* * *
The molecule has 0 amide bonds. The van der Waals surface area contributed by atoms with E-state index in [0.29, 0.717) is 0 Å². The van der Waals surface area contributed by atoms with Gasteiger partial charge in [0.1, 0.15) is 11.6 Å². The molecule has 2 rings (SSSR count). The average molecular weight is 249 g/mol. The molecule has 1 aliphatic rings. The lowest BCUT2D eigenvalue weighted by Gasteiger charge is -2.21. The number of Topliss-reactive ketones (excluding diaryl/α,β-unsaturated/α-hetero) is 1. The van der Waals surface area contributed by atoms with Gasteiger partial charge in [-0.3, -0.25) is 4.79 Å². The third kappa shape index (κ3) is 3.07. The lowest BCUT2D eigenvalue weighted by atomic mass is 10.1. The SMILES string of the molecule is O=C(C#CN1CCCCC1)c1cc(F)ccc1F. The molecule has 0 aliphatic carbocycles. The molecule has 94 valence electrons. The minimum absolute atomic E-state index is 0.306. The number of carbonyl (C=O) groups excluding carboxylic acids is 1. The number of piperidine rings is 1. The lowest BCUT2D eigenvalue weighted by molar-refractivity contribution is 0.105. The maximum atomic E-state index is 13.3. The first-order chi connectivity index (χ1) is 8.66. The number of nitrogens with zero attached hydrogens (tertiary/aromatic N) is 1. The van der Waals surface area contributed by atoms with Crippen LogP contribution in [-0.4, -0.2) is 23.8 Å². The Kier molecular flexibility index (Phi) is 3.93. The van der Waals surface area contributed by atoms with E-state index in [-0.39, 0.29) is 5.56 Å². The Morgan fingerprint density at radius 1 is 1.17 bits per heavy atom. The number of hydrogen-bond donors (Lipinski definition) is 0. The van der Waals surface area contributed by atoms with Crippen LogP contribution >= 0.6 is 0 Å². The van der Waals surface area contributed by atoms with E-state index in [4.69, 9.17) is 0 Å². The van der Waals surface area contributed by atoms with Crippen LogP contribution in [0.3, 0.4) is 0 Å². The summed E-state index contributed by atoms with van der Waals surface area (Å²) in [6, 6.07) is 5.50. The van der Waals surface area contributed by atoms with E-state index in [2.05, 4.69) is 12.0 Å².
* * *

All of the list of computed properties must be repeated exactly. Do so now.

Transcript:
The molecule has 0 amide bonds. The van der Waals surface area contributed by atoms with E-state index in [0.29, 0.717) is 0 Å². The van der Waals surface area contributed by atoms with Gasteiger partial charge in [0.1, 0.15) is 11.6 Å². The molecule has 2 rings (SSSR count). The average molecular weight is 249 g/mol. The molecule has 1 aliphatic rings. The lowest BCUT2D eigenvalue weighted by Gasteiger charge is -2.21. The number of Topliss-reactive ketones (excluding diaryl/α,β-unsaturated/α-hetero) is 1. The van der Waals surface area contributed by atoms with Gasteiger partial charge in [-0.3, -0.25) is 4.79 Å². The third kappa shape index (κ3) is 3.07. The lowest BCUT2D eigenvalue weighted by atomic mass is 10.1. The SMILES string of the molecule is O=C(C#CN1CCCCC1)c1cc(F)ccc1F. The molecule has 0 aliphatic carbocycles. The molecule has 94 valence electrons. The minimum absolute atomic E-state index is 0.306. The number of carbonyl (C=O) groups excluding carboxylic acids is 1. The number of piperidine rings is 1. The lowest BCUT2D eigenvalue weighted by molar-refractivity contribution is 0.105. The maximum atomic E-state index is 13.3. The first-order chi connectivity index (χ1) is 8.66. The number of nitrogens with zero attached hydrogens (tertiary/aromatic N) is 1. The van der Waals surface area contributed by atoms with Crippen LogP contribution in [-0.4, -0.2) is 23.8 Å². The Kier molecular flexibility index (Phi) is 3.93. The van der Waals surface area contributed by atoms with E-state index in [-0.39, 0.29) is 5.56 Å². The Morgan fingerprint density at radius 1 is 1.17 bits per heavy atom. The number of hydrogen-bond donors (Lipinski definition) is 0. The van der Waals surface area contributed by atoms with Crippen LogP contribution >= 0.6 is 0 Å². The van der Waals surface area contributed by atoms with E-state index in [4.69, 9.17) is 0 Å². The van der Waals surface area contributed by atoms with Crippen LogP contribution in [0.3, 0.4) is 0 Å². The summed E-state index contributed by atoms with van der Waals surface area (Å²) in [6, 6.07) is 5.50. The van der Waals surface area contributed by atoms with E-state index in [2.05, 4.69) is 12.0 Å².